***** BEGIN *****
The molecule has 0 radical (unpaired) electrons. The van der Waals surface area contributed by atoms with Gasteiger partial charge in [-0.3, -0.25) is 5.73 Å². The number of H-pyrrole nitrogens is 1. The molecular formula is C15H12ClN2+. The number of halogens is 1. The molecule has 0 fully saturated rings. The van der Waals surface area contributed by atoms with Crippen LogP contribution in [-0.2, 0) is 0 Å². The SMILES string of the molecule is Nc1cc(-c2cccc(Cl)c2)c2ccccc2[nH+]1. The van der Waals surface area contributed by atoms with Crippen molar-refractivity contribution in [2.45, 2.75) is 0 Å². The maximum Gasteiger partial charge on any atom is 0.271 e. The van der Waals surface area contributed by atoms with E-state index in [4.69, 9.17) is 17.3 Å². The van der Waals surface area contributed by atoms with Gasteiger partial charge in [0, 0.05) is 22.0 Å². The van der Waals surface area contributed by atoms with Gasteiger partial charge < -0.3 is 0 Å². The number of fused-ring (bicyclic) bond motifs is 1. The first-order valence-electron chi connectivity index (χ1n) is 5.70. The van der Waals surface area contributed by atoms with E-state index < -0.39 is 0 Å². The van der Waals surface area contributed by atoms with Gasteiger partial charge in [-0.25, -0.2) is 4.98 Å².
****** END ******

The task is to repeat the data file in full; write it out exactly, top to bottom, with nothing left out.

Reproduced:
The molecule has 0 radical (unpaired) electrons. The van der Waals surface area contributed by atoms with Gasteiger partial charge in [-0.3, -0.25) is 5.73 Å². The number of H-pyrrole nitrogens is 1. The molecular formula is C15H12ClN2+. The number of halogens is 1. The molecule has 0 fully saturated rings. The van der Waals surface area contributed by atoms with Crippen LogP contribution in [-0.2, 0) is 0 Å². The SMILES string of the molecule is Nc1cc(-c2cccc(Cl)c2)c2ccccc2[nH+]1. The van der Waals surface area contributed by atoms with Crippen molar-refractivity contribution in [2.45, 2.75) is 0 Å². The maximum Gasteiger partial charge on any atom is 0.271 e. The van der Waals surface area contributed by atoms with E-state index in [4.69, 9.17) is 17.3 Å². The van der Waals surface area contributed by atoms with Gasteiger partial charge in [0, 0.05) is 22.0 Å². The van der Waals surface area contributed by atoms with Gasteiger partial charge < -0.3 is 0 Å². The number of fused-ring (bicyclic) bond motifs is 1. The first-order valence-electron chi connectivity index (χ1n) is 5.70. The van der Waals surface area contributed by atoms with E-state index < -0.39 is 0 Å². The van der Waals surface area contributed by atoms with Gasteiger partial charge in [-0.25, -0.2) is 4.98 Å².